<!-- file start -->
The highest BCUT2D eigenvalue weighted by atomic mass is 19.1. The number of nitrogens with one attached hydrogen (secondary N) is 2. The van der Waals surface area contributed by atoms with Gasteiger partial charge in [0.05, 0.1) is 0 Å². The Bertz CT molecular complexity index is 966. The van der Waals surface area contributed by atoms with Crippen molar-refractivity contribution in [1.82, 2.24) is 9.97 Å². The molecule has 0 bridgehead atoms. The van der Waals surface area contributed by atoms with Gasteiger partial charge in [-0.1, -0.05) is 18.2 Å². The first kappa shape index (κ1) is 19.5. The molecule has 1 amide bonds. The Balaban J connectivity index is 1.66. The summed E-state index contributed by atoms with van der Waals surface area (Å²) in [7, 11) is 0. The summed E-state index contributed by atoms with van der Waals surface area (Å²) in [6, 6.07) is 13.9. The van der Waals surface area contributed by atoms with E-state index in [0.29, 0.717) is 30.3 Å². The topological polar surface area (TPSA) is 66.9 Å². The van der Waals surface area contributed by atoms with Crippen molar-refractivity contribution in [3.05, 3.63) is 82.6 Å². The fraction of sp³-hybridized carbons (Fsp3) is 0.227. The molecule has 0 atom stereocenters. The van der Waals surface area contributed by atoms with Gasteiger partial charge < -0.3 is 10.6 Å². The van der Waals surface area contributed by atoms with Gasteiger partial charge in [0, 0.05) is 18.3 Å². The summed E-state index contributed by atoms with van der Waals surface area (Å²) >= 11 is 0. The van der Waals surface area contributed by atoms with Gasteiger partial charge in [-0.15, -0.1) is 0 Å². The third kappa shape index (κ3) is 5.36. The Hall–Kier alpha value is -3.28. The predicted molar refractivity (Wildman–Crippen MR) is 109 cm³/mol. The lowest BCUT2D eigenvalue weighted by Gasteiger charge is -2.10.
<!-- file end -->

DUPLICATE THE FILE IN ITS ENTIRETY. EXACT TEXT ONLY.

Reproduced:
The highest BCUT2D eigenvalue weighted by atomic mass is 19.1. The number of nitrogens with one attached hydrogen (secondary N) is 2. The van der Waals surface area contributed by atoms with Gasteiger partial charge in [0.05, 0.1) is 0 Å². The Bertz CT molecular complexity index is 966. The van der Waals surface area contributed by atoms with Crippen molar-refractivity contribution in [1.82, 2.24) is 9.97 Å². The molecule has 0 bridgehead atoms. The van der Waals surface area contributed by atoms with Gasteiger partial charge in [-0.1, -0.05) is 18.2 Å². The first kappa shape index (κ1) is 19.5. The molecule has 1 amide bonds. The Balaban J connectivity index is 1.66. The summed E-state index contributed by atoms with van der Waals surface area (Å²) in [7, 11) is 0. The summed E-state index contributed by atoms with van der Waals surface area (Å²) in [6, 6.07) is 13.9. The van der Waals surface area contributed by atoms with E-state index in [0.29, 0.717) is 30.3 Å². The topological polar surface area (TPSA) is 66.9 Å². The van der Waals surface area contributed by atoms with Crippen molar-refractivity contribution in [3.05, 3.63) is 82.6 Å². The fraction of sp³-hybridized carbons (Fsp3) is 0.227. The molecule has 0 atom stereocenters. The van der Waals surface area contributed by atoms with Gasteiger partial charge < -0.3 is 10.6 Å². The van der Waals surface area contributed by atoms with Gasteiger partial charge in [0, 0.05) is 18.3 Å². The summed E-state index contributed by atoms with van der Waals surface area (Å²) >= 11 is 0. The van der Waals surface area contributed by atoms with Gasteiger partial charge in [-0.15, -0.1) is 0 Å². The third kappa shape index (κ3) is 5.36. The Hall–Kier alpha value is -3.28. The predicted molar refractivity (Wildman–Crippen MR) is 109 cm³/mol. The lowest BCUT2D eigenvalue weighted by Gasteiger charge is -2.10.